Key take-aways and successes?
Lindsey: Staff across the City have used behavioral science and evaluation to design and test new ways of doing things. A few of my favorite examples are:
- Increased sign-ups by decreasing clicks: We found that by reducing one step in a sign-up process, 42% more people signed up for the program.
- Reduced angry calls and staff time: By re-writing a warning letter with easy to understand language and actionable steps, we saw a substantial drop in angry callers and the number of people who filed appeals, saving hundreds of hours of staff time and paperwork.
- Descriptive images get messages across quickly: We found simple, descriptive images of COVID safe behaviors made it easy for people to understand what actions they needed to take – even when we removed text completely. (Read more.)
Renata: Some examples from our work encouraging active transportation include:
- Timing matters: People who had just moved homes were 4 times as likely to try BIKETOWN than those who hadn’t.
- Catch people before habits are set: Portland new movers who receive information and encouragement to try new ways of getting around (biking, transit, walking, etc.) decrease driving by 8%.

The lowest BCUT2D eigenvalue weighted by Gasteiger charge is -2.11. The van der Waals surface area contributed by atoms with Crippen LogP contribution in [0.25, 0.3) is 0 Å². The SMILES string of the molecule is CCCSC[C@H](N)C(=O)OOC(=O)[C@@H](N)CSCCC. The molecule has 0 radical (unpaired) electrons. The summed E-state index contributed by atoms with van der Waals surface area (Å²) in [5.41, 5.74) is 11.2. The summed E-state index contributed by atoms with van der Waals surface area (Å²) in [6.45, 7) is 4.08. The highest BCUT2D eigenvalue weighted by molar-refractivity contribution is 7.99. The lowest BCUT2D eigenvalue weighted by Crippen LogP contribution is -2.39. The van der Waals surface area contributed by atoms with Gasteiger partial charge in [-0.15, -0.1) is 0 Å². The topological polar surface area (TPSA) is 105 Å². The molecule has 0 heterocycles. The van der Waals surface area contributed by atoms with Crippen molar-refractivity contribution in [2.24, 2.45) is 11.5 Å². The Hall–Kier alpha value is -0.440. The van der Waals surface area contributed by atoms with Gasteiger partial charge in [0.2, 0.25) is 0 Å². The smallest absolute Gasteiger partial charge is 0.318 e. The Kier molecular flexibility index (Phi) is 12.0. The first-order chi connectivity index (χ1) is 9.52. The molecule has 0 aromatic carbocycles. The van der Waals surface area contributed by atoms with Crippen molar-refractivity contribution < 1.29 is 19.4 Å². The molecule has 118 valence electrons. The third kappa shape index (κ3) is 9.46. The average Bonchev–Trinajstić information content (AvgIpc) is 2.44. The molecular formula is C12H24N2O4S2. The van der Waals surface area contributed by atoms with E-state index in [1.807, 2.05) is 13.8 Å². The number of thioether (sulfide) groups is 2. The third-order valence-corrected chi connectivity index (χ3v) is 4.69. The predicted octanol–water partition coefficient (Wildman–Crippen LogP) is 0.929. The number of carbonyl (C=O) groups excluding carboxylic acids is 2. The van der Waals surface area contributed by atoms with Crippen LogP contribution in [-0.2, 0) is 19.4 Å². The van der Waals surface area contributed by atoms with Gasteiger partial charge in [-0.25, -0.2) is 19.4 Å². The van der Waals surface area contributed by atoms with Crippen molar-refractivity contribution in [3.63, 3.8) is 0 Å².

- Reduce program costs: By doing a communications audit and A/B testing our Welcome Newsletter we found that the new version was so effective at getting people to sign up that we were able to eliminate a postcard from our standard series of mailers.
What makes you excited about this work?
Lindsey: There are so many success stories from other governments we could learn from or replicate.
- Seattle made small changes to a traffic fine notice that’s expected to prevent 22,000 drivers a year from going into debt collection.
- Philadelphia found that using larger envelopes increased the number of seniors signing up for a water discount program 10-fold.
- Washington, D.C. found that adding a reminder letter to families who received low-income assistance could prevent 744 families from losing their benefits every year.